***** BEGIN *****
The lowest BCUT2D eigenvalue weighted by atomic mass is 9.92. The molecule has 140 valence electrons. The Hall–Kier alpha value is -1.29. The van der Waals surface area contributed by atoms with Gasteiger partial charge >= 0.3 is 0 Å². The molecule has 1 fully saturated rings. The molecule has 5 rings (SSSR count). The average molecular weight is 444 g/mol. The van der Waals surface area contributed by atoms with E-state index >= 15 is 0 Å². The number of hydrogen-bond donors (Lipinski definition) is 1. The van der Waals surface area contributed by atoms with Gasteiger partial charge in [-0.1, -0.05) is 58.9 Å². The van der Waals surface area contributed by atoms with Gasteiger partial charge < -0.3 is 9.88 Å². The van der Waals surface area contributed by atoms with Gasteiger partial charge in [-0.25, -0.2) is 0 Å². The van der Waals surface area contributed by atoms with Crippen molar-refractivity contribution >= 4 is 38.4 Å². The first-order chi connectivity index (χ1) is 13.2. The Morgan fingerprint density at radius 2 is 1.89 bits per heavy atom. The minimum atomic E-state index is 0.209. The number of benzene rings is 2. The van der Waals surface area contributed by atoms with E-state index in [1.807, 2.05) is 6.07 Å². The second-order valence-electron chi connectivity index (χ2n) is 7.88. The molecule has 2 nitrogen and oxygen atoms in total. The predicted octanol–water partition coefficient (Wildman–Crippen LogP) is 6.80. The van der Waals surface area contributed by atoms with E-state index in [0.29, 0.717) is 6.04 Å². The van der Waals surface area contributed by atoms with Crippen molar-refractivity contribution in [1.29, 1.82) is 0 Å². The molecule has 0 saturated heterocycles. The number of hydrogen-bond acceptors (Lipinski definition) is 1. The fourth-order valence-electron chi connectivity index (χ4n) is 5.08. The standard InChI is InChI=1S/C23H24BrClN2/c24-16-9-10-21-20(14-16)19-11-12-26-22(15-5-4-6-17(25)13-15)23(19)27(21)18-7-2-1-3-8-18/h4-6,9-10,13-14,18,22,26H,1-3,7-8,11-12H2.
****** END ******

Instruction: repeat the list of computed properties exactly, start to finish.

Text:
The lowest BCUT2D eigenvalue weighted by atomic mass is 9.92. The molecule has 140 valence electrons. The Hall–Kier alpha value is -1.29. The van der Waals surface area contributed by atoms with Gasteiger partial charge >= 0.3 is 0 Å². The molecule has 1 fully saturated rings. The molecule has 5 rings (SSSR count). The average molecular weight is 444 g/mol. The van der Waals surface area contributed by atoms with E-state index >= 15 is 0 Å². The number of hydrogen-bond donors (Lipinski definition) is 1. The van der Waals surface area contributed by atoms with Gasteiger partial charge in [-0.1, -0.05) is 58.9 Å². The van der Waals surface area contributed by atoms with Gasteiger partial charge < -0.3 is 9.88 Å². The van der Waals surface area contributed by atoms with Gasteiger partial charge in [-0.25, -0.2) is 0 Å². The van der Waals surface area contributed by atoms with Crippen molar-refractivity contribution >= 4 is 38.4 Å². The first-order chi connectivity index (χ1) is 13.2. The Morgan fingerprint density at radius 2 is 1.89 bits per heavy atom. The minimum atomic E-state index is 0.209. The number of benzene rings is 2. The van der Waals surface area contributed by atoms with E-state index in [1.807, 2.05) is 6.07 Å². The second-order valence-electron chi connectivity index (χ2n) is 7.88. The molecule has 2 nitrogen and oxygen atoms in total. The predicted octanol–water partition coefficient (Wildman–Crippen LogP) is 6.80. The van der Waals surface area contributed by atoms with E-state index in [0.29, 0.717) is 6.04 Å². The van der Waals surface area contributed by atoms with Crippen molar-refractivity contribution in [1.29, 1.82) is 0 Å². The molecule has 0 saturated heterocycles. The number of hydrogen-bond acceptors (Lipinski definition) is 1. The fourth-order valence-electron chi connectivity index (χ4n) is 5.08. The standard InChI is InChI=1S/C23H24BrClN2/c24-16-9-10-21-20(14-16)19-11-12-26-22(15-5-4-6-17(25)13-15)23(19)27(21)18-7-2-1-3-8-18/h4-6,9-10,13-14,18,22,26H,1-3,7-8,11-12H2.